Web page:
CBS was talking this evening about the growth of freelance work – projecting significant growth over the next couple of years. What was striking was how negative the reporting seemed. One of the two people interviewed was saying “the important thing is not to be idle” and the reporter presented freelancing as being just one rung above collecting unemployment – with employment clearly being preferable to freelance work, the moment the former is available. The entire piece presented freelance work as a regrettable sentence, a misfortune, and implied that somehow it means less money. What are these people smoking?
What we’re seeing is a lull in the parental relationship between employer and employee, and I think that’s a good thing. But it’s like listening to 30-year old men complain that they can’t live in Mom’s basement forever. The idea that employee status is superior, is the goal, is in fact the pinnacle of success in our culture is assumed, as an unaccountable absolute. Didn’t we just learn the opposite? Apparently not. This is my biggest gripe with those who keep saying, “it’ll turn around soon” – like Napoleon – “this’ll all be over by Spring”. Besides the fact that they’ve been saying that for the last two years, a tiptoe through the tulips faith-in-magic kind of optimism that has no basis in how economics really works, there’s no real learning – no real sense of cultural repentance – it’s as if there were nothing wrong with the system as it was, and this is something that just happened to us. It’s like listening to a culture of perpetual adolescents who ruined their credit, present it as if they just had some bad luck – the universe didn’t smile on them, and are clearly going to be shopping like mad as soon as they can be, applying for that credit card the moment they’ve got a chance.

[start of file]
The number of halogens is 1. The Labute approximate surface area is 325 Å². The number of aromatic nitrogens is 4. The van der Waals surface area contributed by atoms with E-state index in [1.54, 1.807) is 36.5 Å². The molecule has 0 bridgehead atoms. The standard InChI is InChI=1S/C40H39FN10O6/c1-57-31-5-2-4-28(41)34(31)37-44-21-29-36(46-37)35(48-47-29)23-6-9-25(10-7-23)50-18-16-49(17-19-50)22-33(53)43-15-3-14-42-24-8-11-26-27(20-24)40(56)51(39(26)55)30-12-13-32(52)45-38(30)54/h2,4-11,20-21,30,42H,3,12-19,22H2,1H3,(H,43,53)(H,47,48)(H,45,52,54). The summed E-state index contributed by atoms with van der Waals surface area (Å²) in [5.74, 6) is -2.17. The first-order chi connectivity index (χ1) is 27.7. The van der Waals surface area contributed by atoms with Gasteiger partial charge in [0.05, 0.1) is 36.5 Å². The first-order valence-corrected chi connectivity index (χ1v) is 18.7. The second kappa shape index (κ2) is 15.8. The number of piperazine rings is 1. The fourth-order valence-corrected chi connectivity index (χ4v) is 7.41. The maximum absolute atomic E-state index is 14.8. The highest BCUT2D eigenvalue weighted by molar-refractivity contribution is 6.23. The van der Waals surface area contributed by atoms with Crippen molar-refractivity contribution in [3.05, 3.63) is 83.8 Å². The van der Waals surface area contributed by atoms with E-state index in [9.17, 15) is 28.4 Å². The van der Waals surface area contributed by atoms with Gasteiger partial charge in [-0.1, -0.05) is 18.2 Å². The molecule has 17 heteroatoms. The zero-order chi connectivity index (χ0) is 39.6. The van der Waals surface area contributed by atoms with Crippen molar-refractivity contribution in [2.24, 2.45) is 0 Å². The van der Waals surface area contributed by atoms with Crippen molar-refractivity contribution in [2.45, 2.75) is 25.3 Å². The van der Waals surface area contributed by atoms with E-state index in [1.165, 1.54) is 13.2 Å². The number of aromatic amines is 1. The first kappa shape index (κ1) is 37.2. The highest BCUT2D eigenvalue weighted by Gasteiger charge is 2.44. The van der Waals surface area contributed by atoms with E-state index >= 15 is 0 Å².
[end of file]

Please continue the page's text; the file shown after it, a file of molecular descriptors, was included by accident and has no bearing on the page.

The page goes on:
There are three lessons of this economic event for adults. By adults, I mean those of us who aren’t looking for yet more dependency on the cultural parents that failed us so spectacularly. The first is that you obviously can’t dump trillions into a global policy of invasion and not break the empire’s bank. This is not primarily a political blog, so we’ll just say that and set it aside, but if we don’t believe things just magically ‘happen’ to us, we’ve got to say the cost of hubris is a factor. The second lesson is that it’s your fault, all this, and my fault, and we all share in this fault in some way. It’s silly to explain it as just a few rogue bankers, or the entire lending industry, or an irresponsible bunch of poor people (if you’re that type). You did this too, and I helped, so adulthood means not blaming everyone *except* ourselves for “getting us into this”. The third lesson we’ve mentioned before – all the BS that gets parroted from previous generations about job security, education being the ticket to vocational wellbeing, economic stability being the same as having a job, etc – it’s hoodoo – and we can’t go on believing in the face of empirical evidence.